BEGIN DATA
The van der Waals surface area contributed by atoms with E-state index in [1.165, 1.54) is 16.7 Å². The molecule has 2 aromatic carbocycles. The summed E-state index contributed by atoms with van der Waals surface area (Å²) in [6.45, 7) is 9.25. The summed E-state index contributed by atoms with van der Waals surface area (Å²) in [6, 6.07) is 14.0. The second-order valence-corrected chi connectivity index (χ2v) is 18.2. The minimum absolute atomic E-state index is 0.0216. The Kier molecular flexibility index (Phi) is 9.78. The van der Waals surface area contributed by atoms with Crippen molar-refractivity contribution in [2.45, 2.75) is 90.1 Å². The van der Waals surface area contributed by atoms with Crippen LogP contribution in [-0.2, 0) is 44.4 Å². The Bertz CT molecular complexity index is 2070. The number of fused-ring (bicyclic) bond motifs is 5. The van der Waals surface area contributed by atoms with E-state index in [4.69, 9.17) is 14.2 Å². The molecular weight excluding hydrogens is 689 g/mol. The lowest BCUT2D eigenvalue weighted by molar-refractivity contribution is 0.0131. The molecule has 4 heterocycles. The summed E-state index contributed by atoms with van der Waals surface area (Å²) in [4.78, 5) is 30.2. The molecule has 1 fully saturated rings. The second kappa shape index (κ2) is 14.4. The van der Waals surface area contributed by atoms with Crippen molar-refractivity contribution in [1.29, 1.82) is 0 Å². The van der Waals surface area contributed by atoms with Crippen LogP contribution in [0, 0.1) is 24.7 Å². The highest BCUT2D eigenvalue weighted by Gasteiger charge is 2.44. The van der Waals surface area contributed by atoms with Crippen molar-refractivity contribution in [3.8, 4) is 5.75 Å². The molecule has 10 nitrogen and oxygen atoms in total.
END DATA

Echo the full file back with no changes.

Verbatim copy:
The van der Waals surface area contributed by atoms with E-state index in [1.165, 1.54) is 16.7 Å². The molecule has 2 aromatic carbocycles. The summed E-state index contributed by atoms with van der Waals surface area (Å²) in [6.45, 7) is 9.25. The summed E-state index contributed by atoms with van der Waals surface area (Å²) in [6, 6.07) is 14.0. The second-order valence-corrected chi connectivity index (χ2v) is 18.2. The minimum absolute atomic E-state index is 0.0216. The Kier molecular flexibility index (Phi) is 9.78. The van der Waals surface area contributed by atoms with Crippen molar-refractivity contribution in [2.45, 2.75) is 90.1 Å². The van der Waals surface area contributed by atoms with Crippen LogP contribution in [-0.2, 0) is 44.4 Å². The Bertz CT molecular complexity index is 2070. The number of fused-ring (bicyclic) bond motifs is 5. The van der Waals surface area contributed by atoms with E-state index in [4.69, 9.17) is 14.2 Å². The molecular weight excluding hydrogens is 689 g/mol. The lowest BCUT2D eigenvalue weighted by molar-refractivity contribution is 0.0131. The molecule has 4 heterocycles. The summed E-state index contributed by atoms with van der Waals surface area (Å²) in [4.78, 5) is 30.2. The molecule has 1 fully saturated rings. The second kappa shape index (κ2) is 14.4. The van der Waals surface area contributed by atoms with Crippen molar-refractivity contribution in [1.29, 1.82) is 0 Å². The van der Waals surface area contributed by atoms with Crippen LogP contribution in [0, 0.1) is 24.7 Å². The highest BCUT2D eigenvalue weighted by Gasteiger charge is 2.44. The van der Waals surface area contributed by atoms with Crippen molar-refractivity contribution in [3.8, 4) is 5.75 Å². The molecule has 10 nitrogen and oxygen atoms in total.